A 3D hydrodynamic model of the treated wastewater discharge environment at Boags Rocks is helping assess impacts on the near-shore environment and associated aquatic ecosystems, and inform biological monitoring programs and research activities. Read the case study to learn more.
Sustainable Development Goals:
Goal 6: Clean water and sanitation
Goal 14: Life below water
Our Eastern Treatment Plant at Bangholme receives and treats over 350 million litres of wastewater per day. While some of the treated water, called Class A recycled water, is used on site or provided to nearby customers, the rest of the high quality recycled water is released into the ocean via the South Eastern Outfall (SEO) at Boags Rocks, Gunnamatta.
This outfall is a shoreline discharge and the second largest ocean outfall in Australia. Under the Environment Protection Authority (EPA) Victoria guidelines, we must demonstrate that this discharge to the ocean does not negatively effect the local marine environment. A multiple lines of evidence approach is the preferred way to demonstrate this.
A 3D hydrodynamic model was developed for the SEO discharge environment at Boags Rocks to compliment traditional monitoring, which is based on taking and analysing water samples. The model uses the Aquatic Ecosystem Model 3D modelling platform, which simulates the behaviour of water over time based on environmental forcing – the effect of the wind, waves and tides. It also shows the fate and transport of the discharged water once it leaves the SEO.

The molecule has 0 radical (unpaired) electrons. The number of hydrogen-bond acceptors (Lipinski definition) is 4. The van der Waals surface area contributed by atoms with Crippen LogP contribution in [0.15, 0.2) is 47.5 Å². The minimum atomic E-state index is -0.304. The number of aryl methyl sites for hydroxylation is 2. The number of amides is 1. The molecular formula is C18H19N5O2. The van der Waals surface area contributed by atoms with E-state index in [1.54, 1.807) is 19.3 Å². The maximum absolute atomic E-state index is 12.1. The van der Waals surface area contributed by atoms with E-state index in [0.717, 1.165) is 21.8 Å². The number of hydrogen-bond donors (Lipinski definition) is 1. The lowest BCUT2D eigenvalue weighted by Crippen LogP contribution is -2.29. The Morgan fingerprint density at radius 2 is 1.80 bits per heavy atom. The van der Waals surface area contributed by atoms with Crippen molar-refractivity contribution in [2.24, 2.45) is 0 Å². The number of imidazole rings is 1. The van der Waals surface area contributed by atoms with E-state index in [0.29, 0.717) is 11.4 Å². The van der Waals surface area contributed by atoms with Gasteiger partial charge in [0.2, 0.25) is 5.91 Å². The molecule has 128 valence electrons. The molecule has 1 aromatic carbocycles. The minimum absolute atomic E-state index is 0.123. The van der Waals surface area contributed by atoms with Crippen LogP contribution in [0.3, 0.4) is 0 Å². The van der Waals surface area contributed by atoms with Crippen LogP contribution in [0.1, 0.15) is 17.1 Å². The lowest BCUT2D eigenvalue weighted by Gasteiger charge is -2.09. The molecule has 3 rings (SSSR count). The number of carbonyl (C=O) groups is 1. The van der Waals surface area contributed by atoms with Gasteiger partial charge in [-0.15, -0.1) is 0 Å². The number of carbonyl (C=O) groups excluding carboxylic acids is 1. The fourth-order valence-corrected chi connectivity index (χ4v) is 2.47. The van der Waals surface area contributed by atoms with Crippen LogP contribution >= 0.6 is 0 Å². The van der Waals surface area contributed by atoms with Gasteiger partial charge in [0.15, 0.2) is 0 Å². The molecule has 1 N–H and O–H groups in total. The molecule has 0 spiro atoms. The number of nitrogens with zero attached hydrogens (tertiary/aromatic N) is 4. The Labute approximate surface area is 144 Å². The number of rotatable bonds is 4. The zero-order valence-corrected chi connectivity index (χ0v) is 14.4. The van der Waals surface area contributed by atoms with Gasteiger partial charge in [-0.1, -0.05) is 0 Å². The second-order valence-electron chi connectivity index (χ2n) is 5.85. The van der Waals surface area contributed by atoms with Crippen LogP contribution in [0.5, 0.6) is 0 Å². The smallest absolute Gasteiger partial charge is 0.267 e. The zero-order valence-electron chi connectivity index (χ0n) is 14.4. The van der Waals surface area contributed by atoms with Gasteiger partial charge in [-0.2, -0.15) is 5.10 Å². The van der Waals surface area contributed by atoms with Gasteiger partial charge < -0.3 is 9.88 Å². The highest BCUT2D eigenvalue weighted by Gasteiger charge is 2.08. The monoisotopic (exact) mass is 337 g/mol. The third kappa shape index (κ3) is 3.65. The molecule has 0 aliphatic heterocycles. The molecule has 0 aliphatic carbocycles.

To capture the dynamics of the water movement around the discharge point, we needed to incorporate a significant section of coastline in the model domain. A small-scale nested grid was also included to ensure the nearshore environment was adequately modelled. To force the model, the best available data from the Bureau of Meteorology, including wind, waves and tides, was used.
The modelling platform is one familiar to specialist modellers within Melbourne Water, so assessing the impacts of changes in discharged water quality and quantity can be done in-house.
The model will be used to assess the “current and future impacts of the outfall” on the near-shore environment and associated aquatic ecosystems, and inform biological monitoring programs and research activities. It will also help to demonstrate our compliance with the mixing zone requirements as set out in our discharge licence.
While the project aimed to develop a detailed and calibrated model that we could use as a decision support tool for strategic planning and scenario assessment, its ultimate goal is to ensure that the area around the SEO continues to enjoy good water quality, thus maintaining the biodiversity of the area.